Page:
What is the Missing Tooth Clause in Dental Insurance?

by | Published on Dec 7, 2022 | Dental Insurance Verification

Missing Tooth
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Dental insurance plans provide coverage for certain dental procedures. According to the National Association of Dental Plans, up to 77% of Americans have dental benefits. Some plans cover a percentage of the cost of basic services, while others pay for some of the cost of both basic and major work. Dental benefits are complex, differ among plans and by insurance company, and may change yearly. Many dental plans also have exclusions such as the missing tooth clause. Dentists can work with their dental billing company to help patients understand the details of their coverage and make the most of it.

Understanding the Missing Tooth Clause

Similar to medical insurance, a dental plan may not cover a condition a person had before enrolling in the plan. The missing tooth clause in dental insurance is similar to this pre-existing condition exclusion in medical insurance, but more specific. More than 50% of dental plans have this clause.

Both patients and their provider need to understand the policies, terms, and conditions of the missing tooth clause. The reason why this clause confuses the dental team is that the insurance plan may state that the prosthesis is covered at 50%, with the patient paying the balance.

A missing tooth clause is a contractual provision in a dental insurance plan whereby the insurance company candeny coverage for the cost of thetooth replacement procedure if the tooth was lost, extracted or removed before the patient’s coverage takes effect. This clause may also apply to a congenitally missing tooth. In this situation, the patient will pay entirely out of pocket for the tooth replacement, whether it is a bridge, crown, fixed partial denture, removable partial, or implant. This can be expensive.

Another thing to look for in a dental policy is the waiting period. Key points:

  • In some cases, the insurance policy will cover tooth replacement costs after a waiting period is over.
  • If the missing tooth clause includes a waiting period, the plan will not cover a tooth replacement if the tooth was lost during this waiting period.
  • Waiting periods vary among insurance company and usually range from a few months to one year. However, some policies have waiting periods that extend to five years.

Not all dental policies have a missing tooth clause. For instance, Delta Dental does not have a Missing Tooth Exclusion. Delta Dental covers the tooth replacement procedures for members who had a tooth fall out or extracted prior to having dental coverage with Delta Dental.

Certain Cigna PPO plans have a Missing Tooth Clause. Cigna states:”If a bridge replaces teeth that were missing prior to the date the person’s coverage became effective and also teeth that are extracted after the person’s effective date, benefits are payable only for the pontics replacing those teeth which are extracted while the person was insured under this plan’.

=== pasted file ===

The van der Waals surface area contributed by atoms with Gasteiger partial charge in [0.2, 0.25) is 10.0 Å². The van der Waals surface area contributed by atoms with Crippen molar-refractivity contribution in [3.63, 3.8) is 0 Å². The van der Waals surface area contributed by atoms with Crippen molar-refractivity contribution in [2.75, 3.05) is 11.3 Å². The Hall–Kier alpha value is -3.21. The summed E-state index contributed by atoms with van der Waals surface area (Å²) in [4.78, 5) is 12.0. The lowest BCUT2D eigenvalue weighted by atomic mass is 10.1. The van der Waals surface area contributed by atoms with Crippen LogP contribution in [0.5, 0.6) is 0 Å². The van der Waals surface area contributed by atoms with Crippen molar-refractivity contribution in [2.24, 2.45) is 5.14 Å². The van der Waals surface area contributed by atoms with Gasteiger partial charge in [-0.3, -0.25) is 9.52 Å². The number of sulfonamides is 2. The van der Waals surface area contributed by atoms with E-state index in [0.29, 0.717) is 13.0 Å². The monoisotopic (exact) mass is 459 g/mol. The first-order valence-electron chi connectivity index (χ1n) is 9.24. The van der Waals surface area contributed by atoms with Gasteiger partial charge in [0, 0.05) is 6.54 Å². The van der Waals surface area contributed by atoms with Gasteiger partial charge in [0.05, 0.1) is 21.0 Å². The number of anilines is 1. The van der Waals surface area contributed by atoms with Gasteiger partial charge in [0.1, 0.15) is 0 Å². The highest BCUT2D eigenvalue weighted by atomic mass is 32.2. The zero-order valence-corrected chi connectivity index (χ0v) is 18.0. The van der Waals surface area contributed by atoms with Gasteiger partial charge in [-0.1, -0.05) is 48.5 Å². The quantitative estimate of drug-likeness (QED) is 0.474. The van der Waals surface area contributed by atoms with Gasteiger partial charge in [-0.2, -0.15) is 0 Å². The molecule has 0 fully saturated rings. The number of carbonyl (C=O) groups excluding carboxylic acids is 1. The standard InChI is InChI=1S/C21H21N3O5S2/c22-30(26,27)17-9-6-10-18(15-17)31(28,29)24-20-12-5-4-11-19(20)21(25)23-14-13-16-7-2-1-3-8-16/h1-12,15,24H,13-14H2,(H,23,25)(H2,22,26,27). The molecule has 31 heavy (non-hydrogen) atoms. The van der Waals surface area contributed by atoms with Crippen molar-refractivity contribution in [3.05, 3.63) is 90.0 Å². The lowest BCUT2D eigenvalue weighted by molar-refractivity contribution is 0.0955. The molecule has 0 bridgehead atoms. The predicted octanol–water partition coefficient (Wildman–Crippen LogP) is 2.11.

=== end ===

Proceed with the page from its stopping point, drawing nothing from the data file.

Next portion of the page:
Patients should be advised to read the fine print of their dental plans and be aware about what is covered and what is not, including the missing tooth clause. If the insurance policy has a missing tooth clause and the patient still want the treatments, a predetermination can be set up.

How Predeterminations can Help

Some plans recommend obtaining predeterminations for procedures exceeding a specific dollar amount. Such procedures include extractions, crowns, onlays, veneers, fixed bridgework, implants or periodontal treatments.

The American Dental Association defines a predetermination as “an estimate of who pays what for the service’. Predeterminations or pretreatment estimates of patient eligibility for coverage are a useful strategy for dental offices when working with patients to obtain their consent for desired treatment plans. It will help them understand what they have to pay out of pocket after any coinsurance, deductible, and policy maximum. With a predetermination, patients will have the information required to make an informed financial decision about their treatment.

Once the diagnosis in complete, you should provide the patient with a treatment plan, which will help them determine how to pay for their treatment. The insurance company can be asked to review that treatment plan. Your office can send an appeal along with the proper documentation to overturn the original decision. According to www.stgeorgesmiles.com, insurance companies may waive the missing tooth cause if the tooth was extracted within 3 years of the proposed replacement date.

Dental Insurance Verification Services to Understand Patient Coverage

If patients do not understand or miss reading or a missing tooth clause, they may end up paying much more than expected. Dental verification, which is first step in dental billing, can resolve this challenge. Dental insurance verification services provided by dental billing companies can help your front office clearly understand details of patient coverage before treatment is provided. This includes details on the type of plan, coverage, payable benefits, plan exclusions such as the missing tooth clause, and much more. With the reports provided by your dental billing company, you can educate patients about the specific details of the insurance plan and help them make informed decisions, which will build their trust in your dental practice. It will also ensure proper billing to avoid loss in insurance payments.

Amber Darst

Amber Darst is our Solutions Manager in the Healthcare Division, Practice and RCM. With a rich background in dental services, her expertise ranges from insurance coordination to office management.

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